Society Losing Its Values, Becoming More Self-Centered, Pleasure-Driven: Veteran

BY Daniel Y. Teng TIMEJune 27, 2022 PRINT

A veteran affairs advocate says Australian society is no longer driven by values, and instead has become focused on self-interest, profit, and pleasure.

Heston Russell, himself a former special forces operative who has embarked on over 200 missions, says Australian servicemen and women are often confronted with a culture shock when they leave the armed forces.

“The military is fantastic at grabbing someone off the street, and issuing them with a collective identity, and an overwhelmingly inspiring purpose that hits them at the intrinsic and extrinsic level,” he told The Epoch Times. “From the way they march you around, to the way you wear a uniform, and even being called by your last name.”

Russell said the military was a “for purpose” and “values based” organisation where each individual was held accountable to values like courage, initiative, teamwork, and respect.

“But as many of us transition to [living] primarily in larger cities in Australia, we find that society no longer really values responsibility, it’s replaced with entitlement: ‘What’s in it for me, what do I deserve?’ It replaces selflessness with selfishness, it’s dog eat dog.

Epoch Times Photo
Profile photo of Heston Russell, leader of the Australian Values Party, a veteran affairs advocate and former special forces operative. (Supplied)

“Everything is ‘for profit,’ as opposed to ‘for purpose.’ And it’s a really difficult place to espouse these values, where you are literally the minority as people are too busy focusing on profit, enjoyment, and all these things.”

It is this clash of values that often leaves returning defence force personnel struggling to adapt, and eventually developing mental health issues.

“Many veterans go through this sort of moral injury, it’s an identity crisis,” he said.

This is compounded by a range of issues that hit veterans including extensive delays at Australia’s Department of Veteran Affairs—which is working through a backlog of 37,000 applications for compensation—as well as a lack of structure in daily life that can lead to lack of fitness, excessive drinking, and even drug abuse.

“In the military, you have random drug and alcohol tests every month, and without that group accountability it’s easy to degenerate into what is just the common standard in Australian society. When all these issues are compounded together for a while, it becomes the veteran mental health and suicide issue all bundled together.”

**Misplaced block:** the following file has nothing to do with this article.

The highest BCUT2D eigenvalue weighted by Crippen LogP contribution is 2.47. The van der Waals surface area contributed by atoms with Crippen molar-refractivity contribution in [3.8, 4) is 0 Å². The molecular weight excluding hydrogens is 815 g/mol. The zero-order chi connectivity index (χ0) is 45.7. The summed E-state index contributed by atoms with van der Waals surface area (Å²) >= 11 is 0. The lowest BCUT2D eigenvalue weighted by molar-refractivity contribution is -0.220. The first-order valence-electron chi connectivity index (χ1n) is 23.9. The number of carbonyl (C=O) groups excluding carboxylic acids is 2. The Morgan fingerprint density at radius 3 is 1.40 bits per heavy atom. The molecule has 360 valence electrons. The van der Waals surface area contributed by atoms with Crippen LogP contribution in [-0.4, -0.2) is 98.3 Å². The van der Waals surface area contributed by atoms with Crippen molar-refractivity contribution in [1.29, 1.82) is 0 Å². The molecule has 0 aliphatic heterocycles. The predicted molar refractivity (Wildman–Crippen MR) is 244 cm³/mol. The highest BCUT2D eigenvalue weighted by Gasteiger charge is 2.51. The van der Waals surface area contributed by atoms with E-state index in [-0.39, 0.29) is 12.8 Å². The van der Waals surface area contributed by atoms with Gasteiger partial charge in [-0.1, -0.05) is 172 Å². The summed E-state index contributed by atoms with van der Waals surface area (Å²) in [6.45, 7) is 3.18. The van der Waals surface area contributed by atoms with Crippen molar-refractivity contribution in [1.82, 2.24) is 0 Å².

‘Atomisation’ of Western Society

Psychiatrist Tanveer Ahmed says Western societies now are increasingly “atomised” compared to their Asian counterparts, which still maintain strong cultural and community links.

“We have fewer binding rituals, not just from a religious point of view, but also patriotic rituals, if you like,” he told The Epoch Times. “This has been going for around 50-100 years and is part of the emergence of the market economy.”

“Everyone lives in cities, we don’t live in extended families or tribes—a biological need actually—which in some ways is what the military recreates,” he said. “The diagnosis of posttraumatic stress disorder (PTSD) is almost a proxy for the decline in exactly these types of systems.”

Epoch Times Photo
Understanding the warning signs of depression and anxiety can help you people find ways to fight it. (Shutterstock)

Ahmed also pointed to other factors contributing to the decline of veteran mental health.

“The wider population is terribly disconnected to the meaning of the military and what they’re actually doing, and the reality is often the wars we’re fighting [Afghanistan] are very distant from the day to day lives of the average person,” he said.

“Israel apparently has one of the lowest PTSD rates among developed armies, and one of the theories is the whole population is so connected to its conflicts.

“If you’re a veteran and you finished service and retire, you’ve got huge status.”

Rediscovering Australia’s Values

When campaigning, Russell often asked individuals where they think Australia was headed as a nation. Some Australians point to net-zero as a worthy goal and tackling climate change. However, beyond that, Russell believes its even more critical for the society to rediscover its ANZAC roots—born from the trenches of World War I.

During the war, Australian “diggers” displayed endurance, initiative, discipline, and mateship despite facing, at times, insurmountable odds. These values have become the ANZAC spirit celebrated every April 25.

“Our identity, the modern Australian identity and values-based society, in my opinion, was born with the ANZACs,” Russell said.

A service member is pictured at the Coogee Dawn Service in Sydney, Australia, on April 25, 2021. (Brook Mitchell/Getty Images)

“I believe governments and leaders are meant to provide that higher purpose for people,” he said, warning that politics had become too focused on factional rivalry and winning elections.

“We replaced motivating people through inspiration with manipulating people through control, fear, and incentive.”

Daniel Y. Teng
Daniel Y. Teng is based in Sydney. He focuses on national affairs including federal politics, COVID-19 response, and Australia-China relations. Got a tip? Contact him at
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